I use a honing rod for the heavy duty knifes and not for the others. All knifes are sharpened on water stones of grit 1000 and 6000 (i'm willing to by more stones if needed). I also have a 200 grit stone if the knifes need a completely new edge.

    Have they ever been sharpened?
    I've often sharpen my knifes

    What is your budget?
    Thinking like at max 400 $ each

    What do you cook and how often?
    Home cook, but like advanced dishes

    Special requests(Country of origin/type of wood/etc)?
    No



    Here is the knifes I'm currently looking at:

    Gyutos:
    Gingami No.3 Damascus Gyuto 240mm
    http://www.epicedge.com/shopexd.asp?id=85662
    http://www.japanwoodworker.com/produ...&dept_id=13167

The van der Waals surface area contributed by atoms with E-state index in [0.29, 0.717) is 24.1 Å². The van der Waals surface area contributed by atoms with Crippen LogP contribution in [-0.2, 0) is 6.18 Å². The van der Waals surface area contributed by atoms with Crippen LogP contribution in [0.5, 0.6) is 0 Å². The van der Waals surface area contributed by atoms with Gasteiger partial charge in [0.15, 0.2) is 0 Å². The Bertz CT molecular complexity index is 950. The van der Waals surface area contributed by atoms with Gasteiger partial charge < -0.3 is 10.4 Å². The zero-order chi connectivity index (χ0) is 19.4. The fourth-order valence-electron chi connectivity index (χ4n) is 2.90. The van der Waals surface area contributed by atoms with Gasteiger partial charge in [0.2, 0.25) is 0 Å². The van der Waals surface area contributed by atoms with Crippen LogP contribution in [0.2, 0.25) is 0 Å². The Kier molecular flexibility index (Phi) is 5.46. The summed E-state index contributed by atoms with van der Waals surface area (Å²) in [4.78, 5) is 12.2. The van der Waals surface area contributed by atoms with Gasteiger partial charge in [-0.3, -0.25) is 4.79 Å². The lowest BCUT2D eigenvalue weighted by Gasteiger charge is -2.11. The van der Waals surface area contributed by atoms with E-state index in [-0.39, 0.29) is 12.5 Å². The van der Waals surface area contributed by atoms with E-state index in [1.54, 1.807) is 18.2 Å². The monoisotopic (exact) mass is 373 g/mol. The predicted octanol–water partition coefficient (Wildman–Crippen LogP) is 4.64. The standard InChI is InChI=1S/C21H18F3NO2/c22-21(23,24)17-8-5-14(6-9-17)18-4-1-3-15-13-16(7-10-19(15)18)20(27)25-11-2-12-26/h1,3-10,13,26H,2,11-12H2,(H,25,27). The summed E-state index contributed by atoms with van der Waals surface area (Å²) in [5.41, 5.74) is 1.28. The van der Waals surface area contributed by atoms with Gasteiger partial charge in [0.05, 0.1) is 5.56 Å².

Hattori HD-8

    Slicers:
    Hattori HD-12
    http://www.epicedge.com/shopexd.asp?...photo=4&size=b

    I'm interesting in what you people thinks of the listed knives, especially the sharpness and quality of the blade (do i need HRC above 64 to get really really sharp edges or is the standard 60-61 ok?), and of course also recommendations for other knives (I really like the damascus look, also I must say that stainless and semi-stainless is a must.).

    This is my first post, hope I've have given enough information for you people to help, else ask and I will answer more questions. Thank you al so very much in advance, hope you can help me.

    ps. I've read that the Slicing (Gyuto) Knife - Damask is a poor knife and it is too thick, is this true?

  2. #2

    Zwiefel's Avatar
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    Welcome to the forum!
    Remember: You're a unique individual...just like everybody else.

  3. #3
    Senior Member Crothcipt's Avatar